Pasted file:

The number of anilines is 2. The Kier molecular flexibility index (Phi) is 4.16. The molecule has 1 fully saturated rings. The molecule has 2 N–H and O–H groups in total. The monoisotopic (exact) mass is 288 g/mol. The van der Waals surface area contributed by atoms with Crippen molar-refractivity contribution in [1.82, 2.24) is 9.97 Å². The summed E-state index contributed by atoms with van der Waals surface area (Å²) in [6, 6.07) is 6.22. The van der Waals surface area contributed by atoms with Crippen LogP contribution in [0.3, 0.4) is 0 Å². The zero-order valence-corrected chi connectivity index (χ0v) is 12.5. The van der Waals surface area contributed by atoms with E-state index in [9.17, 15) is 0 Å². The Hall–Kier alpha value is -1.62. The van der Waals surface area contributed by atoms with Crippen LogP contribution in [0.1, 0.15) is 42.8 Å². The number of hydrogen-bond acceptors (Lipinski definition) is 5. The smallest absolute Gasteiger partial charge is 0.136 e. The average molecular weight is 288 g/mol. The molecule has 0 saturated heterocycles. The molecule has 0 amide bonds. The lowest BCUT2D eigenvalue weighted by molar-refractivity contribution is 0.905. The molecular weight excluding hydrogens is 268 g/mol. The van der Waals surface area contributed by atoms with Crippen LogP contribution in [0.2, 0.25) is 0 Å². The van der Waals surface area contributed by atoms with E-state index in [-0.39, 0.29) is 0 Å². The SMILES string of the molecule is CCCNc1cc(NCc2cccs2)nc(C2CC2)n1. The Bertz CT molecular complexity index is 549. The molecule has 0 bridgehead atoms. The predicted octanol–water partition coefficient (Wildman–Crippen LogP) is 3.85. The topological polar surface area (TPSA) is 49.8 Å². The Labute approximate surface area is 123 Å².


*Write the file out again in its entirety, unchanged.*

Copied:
The number of anilines is 2. The Kier molecular flexibility index (Phi) is 4.16. The molecule has 1 fully saturated rings. The molecule has 2 N–H and O–H groups in total. The monoisotopic (exact) mass is 288 g/mol. The van der Waals surface area contributed by atoms with Crippen molar-refractivity contribution in [1.82, 2.24) is 9.97 Å². The summed E-state index contributed by atoms with van der Waals surface area (Å²) in [6, 6.07) is 6.22. The van der Waals surface area contributed by atoms with Crippen LogP contribution in [0.3, 0.4) is 0 Å². The zero-order valence-corrected chi connectivity index (χ0v) is 12.5. The van der Waals surface area contributed by atoms with E-state index in [9.17, 15) is 0 Å². The Hall–Kier alpha value is -1.62. The van der Waals surface area contributed by atoms with Crippen LogP contribution in [0.1, 0.15) is 42.8 Å². The number of hydrogen-bond acceptors (Lipinski definition) is 5. The smallest absolute Gasteiger partial charge is 0.136 e. The average molecular weight is 288 g/mol. The molecule has 0 saturated heterocycles. The molecule has 0 amide bonds. The lowest BCUT2D eigenvalue weighted by molar-refractivity contribution is 0.905. The molecular weight excluding hydrogens is 268 g/mol. The van der Waals surface area contributed by atoms with Crippen LogP contribution in [0.2, 0.25) is 0 Å². The van der Waals surface area contributed by atoms with E-state index in [-0.39, 0.29) is 0 Å². The SMILES string of the molecule is CCCNc1cc(NCc2cccs2)nc(C2CC2)n1. The Bertz CT molecular complexity index is 549. The molecule has 0 bridgehead atoms. The predicted octanol–water partition coefficient (Wildman–Crippen LogP) is 3.85. The topological polar surface area (TPSA) is 49.8 Å². The Labute approximate surface area is 123 Å².